Permanence isn't the first thing that pops into your head when you think about information technology. If anything, just the opposite comes to mind - change, flux, chaos, upheaval. Those are the traits we associate with IT, especially in these days of Internet time.
It's easy to be seduced by best-of-breed or cutting edge technology when there are promises of huge returns from a quick competitive advantage. Yet, for quite a few of you, resisting the hottest new thing from Silicon Valley is part of the job. Designing and building systems that will last for a very long time is your bottom line.
I was reminded of this last week when I visited Lloyd Thorpe, regional manager of the Information Systems and Services Division at the Oregon Department of Corrections, and his technical support analyst, John Taylor.
We were standing outside the gatehouse of the formidable Two Rivers Correctional Institution, a high-tech medium-security prison perched on the basalt bluffs above the Columbia River. Thorpe said most of the IT infrastructure inside the 1-year-old concrete-and-steel facility is intended to last until 2100. As Taylor put it, "Taxpayers don't like us to go back and ask for money to do upgrades."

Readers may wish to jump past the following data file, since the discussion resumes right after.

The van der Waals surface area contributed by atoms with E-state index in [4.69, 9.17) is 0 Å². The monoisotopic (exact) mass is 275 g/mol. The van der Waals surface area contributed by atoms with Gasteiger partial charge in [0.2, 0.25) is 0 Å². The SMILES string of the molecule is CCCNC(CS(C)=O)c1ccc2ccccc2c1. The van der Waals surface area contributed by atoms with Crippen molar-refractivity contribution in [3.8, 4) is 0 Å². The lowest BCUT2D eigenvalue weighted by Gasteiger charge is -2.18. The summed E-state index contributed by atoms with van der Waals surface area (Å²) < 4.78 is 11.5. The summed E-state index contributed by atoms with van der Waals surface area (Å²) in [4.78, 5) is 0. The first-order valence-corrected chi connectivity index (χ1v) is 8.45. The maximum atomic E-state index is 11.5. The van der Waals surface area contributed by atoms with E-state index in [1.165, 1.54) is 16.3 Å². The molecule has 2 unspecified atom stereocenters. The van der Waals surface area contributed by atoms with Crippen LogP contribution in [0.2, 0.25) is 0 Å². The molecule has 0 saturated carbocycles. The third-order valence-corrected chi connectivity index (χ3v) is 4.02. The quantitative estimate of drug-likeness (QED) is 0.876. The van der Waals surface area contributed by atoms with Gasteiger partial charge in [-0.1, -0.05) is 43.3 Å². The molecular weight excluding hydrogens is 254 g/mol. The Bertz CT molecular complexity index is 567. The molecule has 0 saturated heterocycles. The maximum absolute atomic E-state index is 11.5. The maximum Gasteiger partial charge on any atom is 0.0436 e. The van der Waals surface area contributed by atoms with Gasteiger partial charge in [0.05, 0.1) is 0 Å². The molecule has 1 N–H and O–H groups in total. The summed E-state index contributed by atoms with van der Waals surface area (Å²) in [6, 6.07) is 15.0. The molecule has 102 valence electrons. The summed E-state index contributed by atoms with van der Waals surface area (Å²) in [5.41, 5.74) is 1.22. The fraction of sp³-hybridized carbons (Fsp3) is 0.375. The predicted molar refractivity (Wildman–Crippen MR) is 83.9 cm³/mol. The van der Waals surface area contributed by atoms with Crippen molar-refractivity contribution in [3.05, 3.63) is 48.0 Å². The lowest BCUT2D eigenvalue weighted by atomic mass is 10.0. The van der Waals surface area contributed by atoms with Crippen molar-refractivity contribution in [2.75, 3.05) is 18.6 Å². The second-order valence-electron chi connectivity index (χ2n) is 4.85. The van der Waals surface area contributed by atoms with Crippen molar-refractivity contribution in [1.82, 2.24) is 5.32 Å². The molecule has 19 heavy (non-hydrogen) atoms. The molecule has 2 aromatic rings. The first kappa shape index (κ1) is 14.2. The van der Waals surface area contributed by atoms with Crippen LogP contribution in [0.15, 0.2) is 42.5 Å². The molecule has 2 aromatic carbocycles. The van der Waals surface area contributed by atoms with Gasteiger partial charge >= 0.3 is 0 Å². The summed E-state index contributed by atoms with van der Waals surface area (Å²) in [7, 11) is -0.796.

But it's not just taxpayers who demand that IT think long term. Customers do, too. The Boeing Co. develops systems to manage information with 90- to 100-year life spans to match the longevity of its product lines.
Christopher Kent, the company's vice president of computing and network operations, points to the 747 as an example. Design of the airliner began in 1960, production will continue until around 2020, with the last planes built seeing use for another 30 years -- at least. That means Kent is responsible today to assure that all 747 data will be available to the planes' owners 50 years hence. His counterparts at General Electric, Pratt & Whitney, Ingersoll-Rand and other manufacturers that make equipment that stands the test of time are all doing the same thing.
Folks like Kent, Taylor and Thorpe are always looking deep into the future. That means they seldom fall victim to vendors' breathless pronouncements of the next big breakthrough, that "revolutionary" new product that will change everything, if only for a moment. They look at not only what works now, but what will likely work in the face of human error, natural disaster, technological change and time itself. Fads, trends and change for its own sake doesn't interest them. What they want is something with a future. A long one.
This story, "Permanent IT" was originally published by Computerworld.